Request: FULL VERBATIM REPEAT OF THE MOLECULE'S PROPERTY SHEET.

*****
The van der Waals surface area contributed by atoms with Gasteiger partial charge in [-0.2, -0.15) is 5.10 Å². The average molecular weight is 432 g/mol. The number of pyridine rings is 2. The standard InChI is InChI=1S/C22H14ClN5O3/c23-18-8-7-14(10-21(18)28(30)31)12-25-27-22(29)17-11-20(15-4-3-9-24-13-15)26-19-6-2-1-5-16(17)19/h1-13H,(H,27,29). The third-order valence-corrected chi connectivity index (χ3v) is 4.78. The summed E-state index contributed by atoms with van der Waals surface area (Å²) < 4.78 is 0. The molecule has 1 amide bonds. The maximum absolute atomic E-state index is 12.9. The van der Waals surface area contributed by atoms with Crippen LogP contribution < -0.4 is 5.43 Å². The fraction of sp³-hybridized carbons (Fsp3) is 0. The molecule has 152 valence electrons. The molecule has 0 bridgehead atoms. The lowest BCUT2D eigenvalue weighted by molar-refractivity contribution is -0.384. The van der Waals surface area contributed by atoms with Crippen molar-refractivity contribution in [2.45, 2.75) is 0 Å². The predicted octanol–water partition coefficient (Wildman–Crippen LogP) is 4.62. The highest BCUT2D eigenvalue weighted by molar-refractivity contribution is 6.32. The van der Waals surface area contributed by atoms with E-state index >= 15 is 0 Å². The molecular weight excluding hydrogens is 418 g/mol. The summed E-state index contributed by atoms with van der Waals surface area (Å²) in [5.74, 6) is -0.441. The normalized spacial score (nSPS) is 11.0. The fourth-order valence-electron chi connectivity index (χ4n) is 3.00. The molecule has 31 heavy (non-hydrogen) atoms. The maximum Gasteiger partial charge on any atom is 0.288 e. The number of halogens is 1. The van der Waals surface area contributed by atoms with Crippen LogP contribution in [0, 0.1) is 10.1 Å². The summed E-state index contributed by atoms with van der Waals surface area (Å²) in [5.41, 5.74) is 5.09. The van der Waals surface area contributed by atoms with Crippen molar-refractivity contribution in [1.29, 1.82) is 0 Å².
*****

The van der Waals surface area contributed by atoms with Gasteiger partial charge in [-0.2, -0.15) is 5.10 Å². The average molecular weight is 432 g/mol. The number of pyridine rings is 2. The standard InChI is InChI=1S/C22H14ClN5O3/c23-18-8-7-14(10-21(18)28(30)31)12-25-27-22(29)17-11-20(15-4-3-9-24-13-15)26-19-6-2-1-5-16(17)19/h1-13H,(H,27,29). The third-order valence-corrected chi connectivity index (χ3v) is 4.78. The summed E-state index contributed by atoms with van der Waals surface area (Å²) < 4.78 is 0. The molecule has 1 amide bonds. The maximum absolute atomic E-state index is 12.9. The van der Waals surface area contributed by atoms with Crippen LogP contribution < -0.4 is 5.43 Å². The fraction of sp³-hybridized carbons (Fsp3) is 0. The molecule has 152 valence electrons. The molecule has 0 bridgehead atoms. The lowest BCUT2D eigenvalue weighted by molar-refractivity contribution is -0.384. The van der Waals surface area contributed by atoms with Crippen molar-refractivity contribution in [2.45, 2.75) is 0 Å². The predicted octanol–water partition coefficient (Wildman–Crippen LogP) is 4.62. The highest BCUT2D eigenvalue weighted by molar-refractivity contribution is 6.32. The van der Waals surface area contributed by atoms with E-state index >= 15 is 0 Å². The molecular weight excluding hydrogens is 418 g/mol. The summed E-state index contributed by atoms with van der Waals surface area (Å²) in [5.74, 6) is -0.441. The normalized spacial score (nSPS) is 11.0. The fourth-order valence-electron chi connectivity index (χ4n) is 3.00. The molecule has 31 heavy (non-hydrogen) atoms. The maximum Gasteiger partial charge on any atom is 0.288 e. The number of halogens is 1. The van der Waals surface area contributed by atoms with Crippen LogP contribution in [0, 0.1) is 10.1 Å². The summed E-state index contributed by atoms with van der Waals surface area (Å²) in [5.41, 5.74) is 5.09. The van der Waals surface area contributed by atoms with Crippen molar-refractivity contribution in [1.29, 1.82) is 0 Å².